Updated at 3:40pm PT after coming across another report.
The latest report on the proposed iPhone software development kit would suggest that Apple is planning a restrictive policy for application development.
iLounge reported Friday that the iPhone SDK will come along with restrictions on what kinds of iPhone and iPod Touch applications can be developed, where they can be sold, and what types of peripheral devices they can access. While not a shock, if true that type of policy will not please software developers who were hoping for more open access to the iPhone.
The specifics? Apple would apparently mandate that all iPhone or iPod Touch applications be sold through the iTunes Store. That's not too surprising, since the iTunes software is the primary vehicle for getting software updates and contacts onto or off of the iPhone. And the visibility of the iTunes Store would be a boon to smaller developers trying to get noticed.
Secondly, the report says Apple will deny developers access to the iPhone or iPod Touch dock, meaning their software would be unable to talk to third-party peripherals like keyboards or audio equipment. The applications could use the basic functions of the iPhone, such as the phone, Wi-Fi, and camera, according to the report, but that keeps developers inside a relatively small box.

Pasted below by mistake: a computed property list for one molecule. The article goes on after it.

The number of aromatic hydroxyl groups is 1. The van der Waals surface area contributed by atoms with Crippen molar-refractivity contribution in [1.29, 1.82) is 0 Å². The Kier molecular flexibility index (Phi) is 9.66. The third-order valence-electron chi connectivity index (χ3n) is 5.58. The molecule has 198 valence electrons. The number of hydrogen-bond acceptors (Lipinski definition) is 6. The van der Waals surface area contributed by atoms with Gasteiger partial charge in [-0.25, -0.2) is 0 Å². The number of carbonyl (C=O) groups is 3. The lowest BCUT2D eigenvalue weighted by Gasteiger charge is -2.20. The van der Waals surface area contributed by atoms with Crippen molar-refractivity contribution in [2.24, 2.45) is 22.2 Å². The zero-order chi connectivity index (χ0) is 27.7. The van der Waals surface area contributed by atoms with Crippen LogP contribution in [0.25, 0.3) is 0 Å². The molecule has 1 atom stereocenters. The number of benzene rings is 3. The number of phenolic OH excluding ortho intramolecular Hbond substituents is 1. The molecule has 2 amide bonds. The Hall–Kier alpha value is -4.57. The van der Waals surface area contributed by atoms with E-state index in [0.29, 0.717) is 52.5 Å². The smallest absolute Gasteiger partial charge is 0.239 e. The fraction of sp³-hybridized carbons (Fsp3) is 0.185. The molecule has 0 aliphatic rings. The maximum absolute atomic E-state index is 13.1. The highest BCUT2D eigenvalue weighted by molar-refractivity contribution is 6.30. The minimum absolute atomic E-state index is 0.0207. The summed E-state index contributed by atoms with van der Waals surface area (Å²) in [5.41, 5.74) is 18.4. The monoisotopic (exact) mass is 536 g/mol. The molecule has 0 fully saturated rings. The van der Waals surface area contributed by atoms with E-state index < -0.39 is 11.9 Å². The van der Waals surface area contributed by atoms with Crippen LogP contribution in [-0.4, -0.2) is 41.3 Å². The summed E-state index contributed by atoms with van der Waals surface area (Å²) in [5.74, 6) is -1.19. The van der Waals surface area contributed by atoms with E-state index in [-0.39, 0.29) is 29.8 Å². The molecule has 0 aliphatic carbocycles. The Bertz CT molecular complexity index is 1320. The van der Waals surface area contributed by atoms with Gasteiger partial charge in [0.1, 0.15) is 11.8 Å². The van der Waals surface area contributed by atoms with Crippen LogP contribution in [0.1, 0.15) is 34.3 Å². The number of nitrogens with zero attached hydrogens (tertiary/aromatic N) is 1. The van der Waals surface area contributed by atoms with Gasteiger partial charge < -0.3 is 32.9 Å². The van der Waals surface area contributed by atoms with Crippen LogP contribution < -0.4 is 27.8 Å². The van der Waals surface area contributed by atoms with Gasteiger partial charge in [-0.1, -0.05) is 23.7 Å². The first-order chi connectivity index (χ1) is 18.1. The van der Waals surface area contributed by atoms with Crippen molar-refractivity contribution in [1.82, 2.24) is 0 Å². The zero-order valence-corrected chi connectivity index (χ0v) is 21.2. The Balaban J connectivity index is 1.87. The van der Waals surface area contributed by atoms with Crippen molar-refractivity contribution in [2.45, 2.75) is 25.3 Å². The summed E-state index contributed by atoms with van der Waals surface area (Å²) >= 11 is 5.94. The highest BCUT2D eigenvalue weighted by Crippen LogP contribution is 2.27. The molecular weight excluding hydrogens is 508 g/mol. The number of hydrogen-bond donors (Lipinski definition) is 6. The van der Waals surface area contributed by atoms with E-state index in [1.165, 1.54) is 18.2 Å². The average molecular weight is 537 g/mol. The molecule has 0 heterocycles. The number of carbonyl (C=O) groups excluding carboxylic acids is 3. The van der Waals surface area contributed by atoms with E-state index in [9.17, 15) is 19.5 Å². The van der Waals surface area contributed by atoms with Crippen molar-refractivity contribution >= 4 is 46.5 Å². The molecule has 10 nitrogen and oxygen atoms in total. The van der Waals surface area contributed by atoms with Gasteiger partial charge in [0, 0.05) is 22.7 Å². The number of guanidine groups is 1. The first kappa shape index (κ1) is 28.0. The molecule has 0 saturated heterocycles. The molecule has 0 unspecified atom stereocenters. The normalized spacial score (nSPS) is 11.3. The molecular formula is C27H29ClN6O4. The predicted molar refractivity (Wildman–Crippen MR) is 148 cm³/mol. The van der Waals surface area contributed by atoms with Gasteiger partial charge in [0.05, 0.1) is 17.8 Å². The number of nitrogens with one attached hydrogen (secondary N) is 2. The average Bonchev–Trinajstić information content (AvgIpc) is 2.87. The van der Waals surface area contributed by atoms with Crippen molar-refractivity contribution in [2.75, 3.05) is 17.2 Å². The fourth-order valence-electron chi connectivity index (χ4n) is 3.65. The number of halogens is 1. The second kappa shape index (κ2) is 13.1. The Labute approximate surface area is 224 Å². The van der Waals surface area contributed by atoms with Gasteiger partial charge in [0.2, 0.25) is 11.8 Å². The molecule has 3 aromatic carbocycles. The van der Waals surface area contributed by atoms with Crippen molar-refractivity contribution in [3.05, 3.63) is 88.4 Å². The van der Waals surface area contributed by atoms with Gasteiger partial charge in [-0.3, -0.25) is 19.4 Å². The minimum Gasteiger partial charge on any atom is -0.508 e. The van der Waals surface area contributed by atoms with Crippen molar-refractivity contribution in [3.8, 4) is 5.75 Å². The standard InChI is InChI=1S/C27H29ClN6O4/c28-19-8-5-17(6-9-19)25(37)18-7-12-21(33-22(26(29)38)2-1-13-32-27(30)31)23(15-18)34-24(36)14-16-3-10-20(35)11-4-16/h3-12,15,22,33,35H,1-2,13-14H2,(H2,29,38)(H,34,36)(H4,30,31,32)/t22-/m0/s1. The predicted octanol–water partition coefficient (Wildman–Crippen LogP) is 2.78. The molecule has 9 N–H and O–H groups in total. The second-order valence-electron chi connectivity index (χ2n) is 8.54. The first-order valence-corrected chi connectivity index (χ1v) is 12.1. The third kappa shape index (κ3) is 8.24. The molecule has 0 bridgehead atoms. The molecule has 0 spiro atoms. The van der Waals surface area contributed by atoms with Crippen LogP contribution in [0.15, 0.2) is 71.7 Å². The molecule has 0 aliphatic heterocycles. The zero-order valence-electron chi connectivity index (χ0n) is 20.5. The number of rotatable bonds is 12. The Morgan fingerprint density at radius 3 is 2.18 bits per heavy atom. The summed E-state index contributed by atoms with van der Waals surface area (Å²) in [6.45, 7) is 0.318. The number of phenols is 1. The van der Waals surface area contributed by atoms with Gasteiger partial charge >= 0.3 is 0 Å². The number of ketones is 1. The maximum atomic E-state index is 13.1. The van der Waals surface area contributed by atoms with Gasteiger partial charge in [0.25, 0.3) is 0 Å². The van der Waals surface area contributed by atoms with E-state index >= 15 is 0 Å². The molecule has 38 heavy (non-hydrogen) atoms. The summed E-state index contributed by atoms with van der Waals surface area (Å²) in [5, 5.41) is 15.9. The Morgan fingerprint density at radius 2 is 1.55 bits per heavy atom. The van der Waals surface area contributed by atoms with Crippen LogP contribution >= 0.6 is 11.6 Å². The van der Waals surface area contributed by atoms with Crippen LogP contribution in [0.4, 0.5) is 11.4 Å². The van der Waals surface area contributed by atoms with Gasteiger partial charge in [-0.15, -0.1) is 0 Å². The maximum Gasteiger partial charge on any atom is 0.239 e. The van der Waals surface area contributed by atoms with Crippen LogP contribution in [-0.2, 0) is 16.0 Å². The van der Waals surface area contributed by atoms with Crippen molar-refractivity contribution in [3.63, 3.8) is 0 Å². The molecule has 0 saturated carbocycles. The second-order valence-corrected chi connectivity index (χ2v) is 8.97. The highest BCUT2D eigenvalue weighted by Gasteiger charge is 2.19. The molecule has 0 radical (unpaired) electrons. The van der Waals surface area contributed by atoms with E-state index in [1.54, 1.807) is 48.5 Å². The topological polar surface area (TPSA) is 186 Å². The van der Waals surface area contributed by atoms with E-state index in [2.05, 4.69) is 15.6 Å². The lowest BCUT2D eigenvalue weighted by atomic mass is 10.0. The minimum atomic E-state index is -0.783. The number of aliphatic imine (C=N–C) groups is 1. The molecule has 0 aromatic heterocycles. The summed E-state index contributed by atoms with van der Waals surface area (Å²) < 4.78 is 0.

The detail that will generate the most angst and frustration, however, would be Apple's apparent plan to serve as the clearing house for all proposed applications. The company would retain veto power over the number and types of applications that could be installed on an iPhone, meaning no application could be officially released without a thumbs-up from an Apple committee or executive.
If true, this policy would fall heavily to the "restrictive" side of the application-development spectrum outlined we outlined earlier this week. Apple plans to reveal the actual details at an event in Cupertino next Thursday.
UPDATED 3:40pm - Electronista is now reporting that the restrictions might only apply to paid applications, and that free applications destined for the iPhone or the iPod Touch would not be subject to the same kinds of limits. This would be very helpful for extremely small developers or homegrown application development inside companies, but would still mean Apple plans to control the marketplace for iPhone applications.